Handel’s Messiah – a story of love and healing

A group of 55 islanders are performing the full Christmas portion of Handel’s Messiah Dec. 18 at 7 p.m. at the Presbyterian Church, five of the singers are teens. The choir will be accompanied by 12 local musicians. The concert is free, donations accepted.

“It has been an extraordinary community effort. Amber has brought in people from all over, including the Community Theatre,” said Kathy Williams, who has helped organize the event. “What she has managed to pull from this motley crew has been an honor to watch! She is so demanding.”

To which Amber Lauridsen laughed, saying “Slave drive, that’s what they call me!” Lauridsen is conducting the concert. Lauridsen first was introduced to music through her church in Seol, Korea.

“We didn’t have any instruments, we were too poor,” Lauridsen said. “I wanted to play the piano but we didn’t even have a radio.”

She did learn to play a Korean folk song on a little black-keyed keyboard.

In the fifth grade, she was feeling particularly lonely and depressed when she heard church bells, which drew her to the church where she was introduced to new people and the world of music.

In the sixth grade she began playing on the church’s piano, however, because she tended to plunk through the chords as she practiced, picture heavy-handed chopsticks, they began to lock the piano. Lauridsen was not easily deterred. The church also had an older piano with peddles, so she began using that one instead.

“I would play for hours and hours,” Lauridsen said.

She began singing in the church choir as well, and it wasn’t long after that she began conducting.

College was not necessarily on her radar as her family was too poor to afford it, but staying true to her dreams, she gained her vocal performance degree from Chung=Ang University and performed as Mimi in La Boheme.

Lauridsen has also performed in Shenyang, China with the Terre Haute Symphony and appeared as a soloist for Austria’s Classical Music Festival. She received her Master’s in conducting at South Florida University and her Doctorate of Musical Arts in Sacred Music from the University of South California.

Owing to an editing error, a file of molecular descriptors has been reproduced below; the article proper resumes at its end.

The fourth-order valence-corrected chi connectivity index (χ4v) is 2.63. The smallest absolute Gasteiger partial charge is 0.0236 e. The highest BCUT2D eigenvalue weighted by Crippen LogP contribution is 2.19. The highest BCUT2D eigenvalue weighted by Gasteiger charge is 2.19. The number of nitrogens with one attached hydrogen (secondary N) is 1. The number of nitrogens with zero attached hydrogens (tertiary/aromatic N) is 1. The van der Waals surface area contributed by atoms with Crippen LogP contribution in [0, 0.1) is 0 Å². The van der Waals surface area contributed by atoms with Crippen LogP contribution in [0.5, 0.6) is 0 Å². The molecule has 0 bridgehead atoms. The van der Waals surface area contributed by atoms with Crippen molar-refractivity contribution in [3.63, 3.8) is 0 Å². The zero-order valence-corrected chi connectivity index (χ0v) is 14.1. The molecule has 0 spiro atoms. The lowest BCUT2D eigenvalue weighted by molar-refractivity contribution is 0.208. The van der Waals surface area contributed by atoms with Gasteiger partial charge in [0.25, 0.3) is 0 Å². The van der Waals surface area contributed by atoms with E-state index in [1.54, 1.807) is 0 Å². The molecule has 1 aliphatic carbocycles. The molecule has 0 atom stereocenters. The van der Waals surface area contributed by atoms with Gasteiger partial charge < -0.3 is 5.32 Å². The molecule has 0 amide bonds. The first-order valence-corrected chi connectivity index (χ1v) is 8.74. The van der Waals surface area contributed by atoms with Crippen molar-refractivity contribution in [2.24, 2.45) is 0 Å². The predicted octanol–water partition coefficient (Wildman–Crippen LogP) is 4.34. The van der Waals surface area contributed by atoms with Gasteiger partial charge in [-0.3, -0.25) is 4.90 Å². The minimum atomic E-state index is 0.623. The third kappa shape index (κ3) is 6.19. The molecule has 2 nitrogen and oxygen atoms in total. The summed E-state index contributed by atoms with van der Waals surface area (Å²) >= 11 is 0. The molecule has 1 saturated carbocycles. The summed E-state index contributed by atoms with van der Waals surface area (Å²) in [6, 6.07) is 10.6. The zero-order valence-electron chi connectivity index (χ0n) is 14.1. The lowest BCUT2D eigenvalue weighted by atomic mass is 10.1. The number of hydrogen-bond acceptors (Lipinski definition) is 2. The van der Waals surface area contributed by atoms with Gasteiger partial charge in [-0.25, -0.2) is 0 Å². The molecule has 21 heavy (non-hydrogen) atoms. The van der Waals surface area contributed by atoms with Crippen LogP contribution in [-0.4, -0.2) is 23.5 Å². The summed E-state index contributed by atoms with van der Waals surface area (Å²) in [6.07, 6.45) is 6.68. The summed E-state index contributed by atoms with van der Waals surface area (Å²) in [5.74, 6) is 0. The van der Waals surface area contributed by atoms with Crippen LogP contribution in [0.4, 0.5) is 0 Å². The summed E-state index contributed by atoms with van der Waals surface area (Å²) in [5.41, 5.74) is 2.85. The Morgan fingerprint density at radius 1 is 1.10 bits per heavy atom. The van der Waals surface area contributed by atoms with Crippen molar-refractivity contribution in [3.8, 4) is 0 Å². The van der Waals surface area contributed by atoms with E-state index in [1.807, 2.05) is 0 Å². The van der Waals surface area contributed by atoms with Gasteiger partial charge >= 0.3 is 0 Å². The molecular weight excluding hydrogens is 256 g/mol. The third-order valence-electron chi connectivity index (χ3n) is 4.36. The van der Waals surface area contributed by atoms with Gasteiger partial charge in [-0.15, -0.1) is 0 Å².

Three years ago, right before the pandemic Lauridsen and her husband moved to San Juan Island,

In the midst of those turbulent times, driving to Friday Harbor from her house, excerpts from the Messiah came over the radio.

“With everything going on, I started to cry,” she said. “It portrays how all will be healed, it’s so full of love and joy.”

Handel wrote the Messiah in 1741, in the midst of dark times of his own life. He was heavily in debt, possibly even in debtors prison, and had recently had a stroke. He wrote the piece in three weeks, according to Lauridsen, which is extraordinary considering its length and complexity.

“It has such conviction which is why I think it is so popular. It has so much heart,’ Lauridsen said.

Some historians say he was able to pay his way out of debtors prison as a result of his earnings from the music and paid the debts off of others as well.

Lauridsen knew she wanted to conduct the Messiah for islanders. The original plan was to perform it in 2021, however, the pandemic was still occurring and people were still too unsettled.

That only gave them more time to get organized and pull in those talented musicians throughout the community.

“It’s been an enriching experience for a lot of people,” Williams said.

“It is so fun to watch her, she is so energetic. It’s a two-hour practice, and people are so happy afterward,” organizer Cheri Hancock said. Lauridsen laughed confessing during one rehearsal she nearly fell off the stage.

“I knew many of them could sing, but I wondered if they could stay all the way through. I’m so proud and happy they did,” Lauridsen said. She added that given a choice, she would choose a large group because she loves people. “They can do such amazing things!”